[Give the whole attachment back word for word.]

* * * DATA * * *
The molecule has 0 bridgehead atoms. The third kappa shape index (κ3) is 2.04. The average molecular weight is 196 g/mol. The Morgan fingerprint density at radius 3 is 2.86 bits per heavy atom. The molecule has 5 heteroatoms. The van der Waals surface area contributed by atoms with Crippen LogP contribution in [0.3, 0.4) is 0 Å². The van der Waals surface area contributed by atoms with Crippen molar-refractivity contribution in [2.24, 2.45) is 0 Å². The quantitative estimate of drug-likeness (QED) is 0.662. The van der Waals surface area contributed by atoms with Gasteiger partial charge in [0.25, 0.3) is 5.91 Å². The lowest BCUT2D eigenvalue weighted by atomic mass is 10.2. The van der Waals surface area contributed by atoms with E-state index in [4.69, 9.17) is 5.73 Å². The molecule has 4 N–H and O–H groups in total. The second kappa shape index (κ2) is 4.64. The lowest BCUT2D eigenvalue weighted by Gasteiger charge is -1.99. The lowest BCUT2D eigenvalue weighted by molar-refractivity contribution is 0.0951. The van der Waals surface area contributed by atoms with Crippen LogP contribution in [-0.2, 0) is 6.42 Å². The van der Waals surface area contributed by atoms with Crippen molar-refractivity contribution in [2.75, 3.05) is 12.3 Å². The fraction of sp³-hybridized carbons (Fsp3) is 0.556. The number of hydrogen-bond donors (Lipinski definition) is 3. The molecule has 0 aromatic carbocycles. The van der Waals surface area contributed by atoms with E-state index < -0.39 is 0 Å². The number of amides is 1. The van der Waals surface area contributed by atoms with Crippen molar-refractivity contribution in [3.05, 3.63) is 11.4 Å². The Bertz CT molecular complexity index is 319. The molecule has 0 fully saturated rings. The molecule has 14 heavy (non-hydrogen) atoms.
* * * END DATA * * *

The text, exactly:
The molecule has 0 bridgehead atoms. The third kappa shape index (κ3) is 2.04. The average molecular weight is 196 g/mol. The Morgan fingerprint density at radius 3 is 2.86 bits per heavy atom. The molecule has 5 heteroatoms. The van der Waals surface area contributed by atoms with Crippen LogP contribution in [0.3, 0.4) is 0 Å². The van der Waals surface area contributed by atoms with Crippen molar-refractivity contribution in [2.24, 2.45) is 0 Å². The quantitative estimate of drug-likeness (QED) is 0.662. The van der Waals surface area contributed by atoms with Gasteiger partial charge in [0.25, 0.3) is 5.91 Å². The lowest BCUT2D eigenvalue weighted by atomic mass is 10.2. The van der Waals surface area contributed by atoms with E-state index in [4.69, 9.17) is 5.73 Å². The molecule has 4 N–H and O–H groups in total. The second kappa shape index (κ2) is 4.64. The lowest BCUT2D eigenvalue weighted by Gasteiger charge is -1.99. The lowest BCUT2D eigenvalue weighted by molar-refractivity contribution is 0.0951. The van der Waals surface area contributed by atoms with Crippen LogP contribution in [-0.2, 0) is 6.42 Å². The van der Waals surface area contributed by atoms with Crippen molar-refractivity contribution in [2.75, 3.05) is 12.3 Å². The fraction of sp³-hybridized carbons (Fsp3) is 0.556. The number of hydrogen-bond donors (Lipinski definition) is 3. The molecule has 0 aromatic carbocycles. The van der Waals surface area contributed by atoms with E-state index < -0.39 is 0 Å². The number of amides is 1. The van der Waals surface area contributed by atoms with Crippen molar-refractivity contribution in [3.05, 3.63) is 11.4 Å². The Bertz CT molecular complexity index is 319. The molecule has 0 fully saturated rings. The molecule has 14 heavy (non-hydrogen) atoms.